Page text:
It is easy to make mistakes with asthma meds, because there are lots of things to remember. That is why the Breathmobile staff takes their time in explaining every medicine, how to take the medicine, and how to take care of the medicine. That is why it is SO important to have an asthma action plan at home, at school, at the doctors.
If you follow it, your child WILL get better. However, often parents with asthmatic children do not or cannot go to doctors that take the time to show them how to use asthma meds and spacers, and sometimes allergies are not identified, or wrong medicines are given. When the small things are fixed, huge differences and improvements are made. Sometimes its just a matter of using a spacer, or making sure that the pills are taken everyday.
We came across a study today that concerned us, but also one that is a good example of how asthma is often misunderstood. School officials, parents, doctors- a lot of people make mistakes around asthma. According to an article by Monifa Thomas, antibiotics are being incorrectly prescribed to asthmatic children everyday.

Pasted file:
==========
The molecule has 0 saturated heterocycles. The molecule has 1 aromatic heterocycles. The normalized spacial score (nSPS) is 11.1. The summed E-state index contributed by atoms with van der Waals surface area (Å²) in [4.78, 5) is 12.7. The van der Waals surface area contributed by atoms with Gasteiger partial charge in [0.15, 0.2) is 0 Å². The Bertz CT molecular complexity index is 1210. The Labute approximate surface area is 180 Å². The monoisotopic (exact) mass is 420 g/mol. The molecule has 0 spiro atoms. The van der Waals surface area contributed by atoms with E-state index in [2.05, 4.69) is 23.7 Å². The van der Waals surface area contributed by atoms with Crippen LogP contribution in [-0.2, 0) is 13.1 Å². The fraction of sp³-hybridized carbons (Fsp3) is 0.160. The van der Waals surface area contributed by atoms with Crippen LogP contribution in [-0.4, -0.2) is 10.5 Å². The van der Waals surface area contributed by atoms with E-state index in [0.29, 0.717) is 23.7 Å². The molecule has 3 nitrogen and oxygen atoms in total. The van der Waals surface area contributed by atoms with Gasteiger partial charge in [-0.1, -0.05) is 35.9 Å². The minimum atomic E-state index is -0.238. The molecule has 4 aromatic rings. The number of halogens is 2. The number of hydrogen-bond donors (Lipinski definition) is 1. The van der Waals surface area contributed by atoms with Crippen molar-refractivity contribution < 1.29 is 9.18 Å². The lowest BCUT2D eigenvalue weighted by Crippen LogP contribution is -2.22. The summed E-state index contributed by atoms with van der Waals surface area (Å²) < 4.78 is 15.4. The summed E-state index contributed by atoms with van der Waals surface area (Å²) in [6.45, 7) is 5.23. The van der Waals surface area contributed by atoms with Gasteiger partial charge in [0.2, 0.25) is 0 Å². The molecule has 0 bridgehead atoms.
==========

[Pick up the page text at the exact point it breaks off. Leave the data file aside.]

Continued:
Nearly one million, one in six children, are prescribed antibiotics- this is not in accordance with national asthma treatment guidelines. Sometimes doctors who do not specialize in asthma confuse asthma with other respiratory conditions, such as pneumonia. Several doctors were interviewed in the study, who said that that they were speaking to patients every week, who were being prescribed antibiotics for asthma.
Antibiotics treat bacterial infections. Asthma is not a bacterial infection. The results of studies that tested the use of antibiotics for asthma were mixed, and current asthma guidelines do not recommend their use for asthma treatment. A child should really only be prescribed antiobiotics if they have a bacterial infection such as pneumonia or sinusitis.
As a matter of fact, treating an asthmatic patient with antibiotics can be dangerous. The asthma will not get better, and the child could have an increase in the risk of antibiotic resistance. When a child does need an antibiotic, their body might not respond to it. Children can develop allergies or other side effects to the antibiotic, and prescriptions cost money!
According to the article, a way to reduce the overuse of antibiotics is through patient education! Education is a major achievement of the Breathmobile!